Katharine Way, a theoretical physicist from North Carolina who also worked in the Clinton Laboratory at Oak Ridge, remaining until her retirement in 1968, is just one of many female scientists documented by Ruth Howes and Caroline Herzenberg in After the War: Women in Physics in the United States. This work follows numerous women who have created a name for themselves in physics, becoming Nobel laureates, gaining positions at major universities, working in government and national laboratories, and contributing to the space industry as well. The authors focus on the strategies these women adopted to maintain their positions when the war ended and their male counterparts returned home, expecting to be rehired. With each chapter following the situation of women in a different working environment, the book is intended to energize young female readers to think about making physics part of their future.

The theme of gender disparity is prominent again in Mary Holmes, Suzanne O’Connell, and Kuheli Dutt’s Women in the Geosciences: Practical, Positive Practices toward Parity, as the authors/editors and other contributors examine the reasons behind male-dominated career paths. The book is divided into sections to emphasize the disparity. The first section presents the statistics on women in the geosciences and asks why the disparity exists. Later sections address strategies and tools to help women succeed in earth sciences despite the statistics. Although the book does highlight some successful women in the field, it focuses more on a methodology for success.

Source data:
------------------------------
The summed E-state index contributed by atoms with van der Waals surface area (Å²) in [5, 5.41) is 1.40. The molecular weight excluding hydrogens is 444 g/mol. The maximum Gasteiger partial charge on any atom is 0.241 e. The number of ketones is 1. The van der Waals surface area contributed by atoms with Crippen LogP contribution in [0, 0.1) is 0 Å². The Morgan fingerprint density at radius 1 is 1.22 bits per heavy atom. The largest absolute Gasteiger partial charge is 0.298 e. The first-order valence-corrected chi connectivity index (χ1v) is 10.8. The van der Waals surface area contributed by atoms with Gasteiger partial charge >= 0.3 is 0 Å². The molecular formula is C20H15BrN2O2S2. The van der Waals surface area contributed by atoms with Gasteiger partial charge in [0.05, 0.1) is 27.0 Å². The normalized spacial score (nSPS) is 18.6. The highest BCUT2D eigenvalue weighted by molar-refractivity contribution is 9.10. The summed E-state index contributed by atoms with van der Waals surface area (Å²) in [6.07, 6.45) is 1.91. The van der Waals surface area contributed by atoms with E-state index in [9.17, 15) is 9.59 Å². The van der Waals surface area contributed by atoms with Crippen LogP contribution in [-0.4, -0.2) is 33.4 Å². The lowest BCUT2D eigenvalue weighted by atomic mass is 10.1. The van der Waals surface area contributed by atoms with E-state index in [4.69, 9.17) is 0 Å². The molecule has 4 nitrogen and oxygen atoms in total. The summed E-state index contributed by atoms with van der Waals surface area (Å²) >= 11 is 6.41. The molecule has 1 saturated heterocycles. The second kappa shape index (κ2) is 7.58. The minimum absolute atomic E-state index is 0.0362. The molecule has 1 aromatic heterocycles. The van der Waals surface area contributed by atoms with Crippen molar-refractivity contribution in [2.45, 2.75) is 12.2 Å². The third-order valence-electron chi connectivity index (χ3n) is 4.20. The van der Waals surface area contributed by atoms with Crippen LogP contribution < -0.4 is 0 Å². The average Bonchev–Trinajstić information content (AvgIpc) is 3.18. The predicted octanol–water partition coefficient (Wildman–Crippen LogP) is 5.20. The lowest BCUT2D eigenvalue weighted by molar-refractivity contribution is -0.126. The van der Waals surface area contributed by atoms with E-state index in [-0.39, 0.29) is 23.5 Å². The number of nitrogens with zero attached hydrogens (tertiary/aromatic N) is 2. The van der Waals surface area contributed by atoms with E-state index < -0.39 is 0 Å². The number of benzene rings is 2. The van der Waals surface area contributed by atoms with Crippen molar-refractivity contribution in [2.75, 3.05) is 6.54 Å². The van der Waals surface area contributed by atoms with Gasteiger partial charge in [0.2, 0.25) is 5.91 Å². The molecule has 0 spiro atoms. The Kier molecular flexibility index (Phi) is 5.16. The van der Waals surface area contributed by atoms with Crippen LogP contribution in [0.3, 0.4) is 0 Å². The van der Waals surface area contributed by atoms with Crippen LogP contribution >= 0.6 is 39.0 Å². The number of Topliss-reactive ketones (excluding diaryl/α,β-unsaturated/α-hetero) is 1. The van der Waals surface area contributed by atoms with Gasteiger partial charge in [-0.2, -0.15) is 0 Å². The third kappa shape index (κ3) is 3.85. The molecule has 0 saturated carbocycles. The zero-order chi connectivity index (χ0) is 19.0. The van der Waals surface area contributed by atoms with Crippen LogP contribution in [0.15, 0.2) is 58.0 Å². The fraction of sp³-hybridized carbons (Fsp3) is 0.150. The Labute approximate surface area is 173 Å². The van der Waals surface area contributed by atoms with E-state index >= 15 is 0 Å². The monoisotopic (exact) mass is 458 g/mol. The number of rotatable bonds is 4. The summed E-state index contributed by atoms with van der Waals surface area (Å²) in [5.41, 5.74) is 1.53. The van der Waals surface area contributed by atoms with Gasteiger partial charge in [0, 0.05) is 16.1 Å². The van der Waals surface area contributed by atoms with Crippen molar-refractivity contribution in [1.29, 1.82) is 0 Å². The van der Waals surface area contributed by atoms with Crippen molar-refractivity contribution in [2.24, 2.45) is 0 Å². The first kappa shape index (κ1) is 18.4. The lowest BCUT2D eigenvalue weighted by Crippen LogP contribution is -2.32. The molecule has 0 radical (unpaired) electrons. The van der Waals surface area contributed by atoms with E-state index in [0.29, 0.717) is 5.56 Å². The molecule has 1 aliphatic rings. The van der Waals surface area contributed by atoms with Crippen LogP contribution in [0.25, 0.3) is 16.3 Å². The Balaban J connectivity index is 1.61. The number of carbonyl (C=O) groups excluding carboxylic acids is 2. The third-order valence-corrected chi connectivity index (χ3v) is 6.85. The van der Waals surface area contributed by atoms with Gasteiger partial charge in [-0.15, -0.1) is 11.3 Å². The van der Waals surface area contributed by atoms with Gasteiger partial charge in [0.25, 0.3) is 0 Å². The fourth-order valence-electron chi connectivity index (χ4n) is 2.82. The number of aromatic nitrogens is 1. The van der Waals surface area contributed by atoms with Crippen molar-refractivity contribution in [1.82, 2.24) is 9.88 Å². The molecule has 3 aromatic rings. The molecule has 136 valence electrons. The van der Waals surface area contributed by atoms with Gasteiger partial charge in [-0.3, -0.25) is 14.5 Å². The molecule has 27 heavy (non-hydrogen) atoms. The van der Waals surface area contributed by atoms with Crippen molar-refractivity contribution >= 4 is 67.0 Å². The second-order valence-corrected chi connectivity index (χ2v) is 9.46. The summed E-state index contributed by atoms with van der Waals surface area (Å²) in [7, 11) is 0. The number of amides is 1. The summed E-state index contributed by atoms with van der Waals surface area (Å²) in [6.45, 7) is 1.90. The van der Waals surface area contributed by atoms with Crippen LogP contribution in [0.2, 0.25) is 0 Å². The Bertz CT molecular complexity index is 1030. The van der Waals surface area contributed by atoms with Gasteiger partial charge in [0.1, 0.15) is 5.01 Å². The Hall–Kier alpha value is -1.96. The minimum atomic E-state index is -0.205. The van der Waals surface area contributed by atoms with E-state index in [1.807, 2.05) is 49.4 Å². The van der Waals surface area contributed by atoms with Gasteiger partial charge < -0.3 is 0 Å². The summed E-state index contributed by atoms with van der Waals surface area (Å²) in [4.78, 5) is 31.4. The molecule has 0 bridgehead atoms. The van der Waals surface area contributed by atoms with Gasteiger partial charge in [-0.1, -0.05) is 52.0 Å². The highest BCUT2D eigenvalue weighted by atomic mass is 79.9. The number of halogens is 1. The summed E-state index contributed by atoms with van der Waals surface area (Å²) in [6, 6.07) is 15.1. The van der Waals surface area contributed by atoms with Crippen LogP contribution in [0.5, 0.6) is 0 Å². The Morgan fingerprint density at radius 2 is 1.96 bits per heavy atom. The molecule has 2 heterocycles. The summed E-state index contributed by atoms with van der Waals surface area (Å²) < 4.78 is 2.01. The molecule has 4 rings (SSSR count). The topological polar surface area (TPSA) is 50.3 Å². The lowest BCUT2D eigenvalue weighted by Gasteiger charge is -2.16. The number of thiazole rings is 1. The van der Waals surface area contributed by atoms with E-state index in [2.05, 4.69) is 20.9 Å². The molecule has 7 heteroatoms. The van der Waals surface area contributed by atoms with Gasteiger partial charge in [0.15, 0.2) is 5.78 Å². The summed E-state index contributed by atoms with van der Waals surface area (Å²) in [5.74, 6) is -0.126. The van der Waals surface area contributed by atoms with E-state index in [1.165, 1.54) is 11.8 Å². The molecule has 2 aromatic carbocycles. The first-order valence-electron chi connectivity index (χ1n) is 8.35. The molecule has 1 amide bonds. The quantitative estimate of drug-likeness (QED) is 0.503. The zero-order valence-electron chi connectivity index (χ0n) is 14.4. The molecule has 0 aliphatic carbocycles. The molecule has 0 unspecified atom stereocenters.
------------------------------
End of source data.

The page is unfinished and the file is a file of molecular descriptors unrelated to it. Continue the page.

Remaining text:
Andrea Barnet, in contrast, focuses specifically on four unique women in Visionary Women: How Rachel Carson, Jane Jacobs, Jane Goodall, and Alice Waters Changed Our World. These four women from very different environmental fields became household words through years of dedicated outreach. Barnet pursues the progressive nature of each woman’s genius, as each one stood by her convictions in controversial times. Carson exposed the harmful effects of DDT and other pesticides; Jacobs explored the effects of urban planning on communities; Goodall devoted her life to studying primates and their relations with humans; and Waters was an organic food activist. Barnet’s book delivers an inspirational model of women in environmental sciences who encourage others to pursue such passions despite a gender imbalance that can create many challenges.

In The Only Woman in the Room: Why Science Is Still an All Boys Club, novelist Eileen Pollack tackles the disparity between men and women in STEM fields directly. A graduate of Yale in physics, she draws on her own experiences during the 1960s and ’70s, as well as interviews with former teachers and fellow students, to show how women are often pressured or redirected to enter other fields of study, while those who continue to pursue their scientific profession are faced with difficult choices and pressure from within the scientific community.

Kathrin Zippel employs anonymized case studies to explore gendered relations in academia (within the US establishment and beyond) and to describe the complexity introduced by international collaboration in her book Women in Global Science: Advancing Academic Careers through International Collaboration. Zippel focuses on global challenges that women face in the sciences and inequalities they may experience along the way. She explores structural differences in academic fields worldwide to promote a more complex understanding of gendered relations.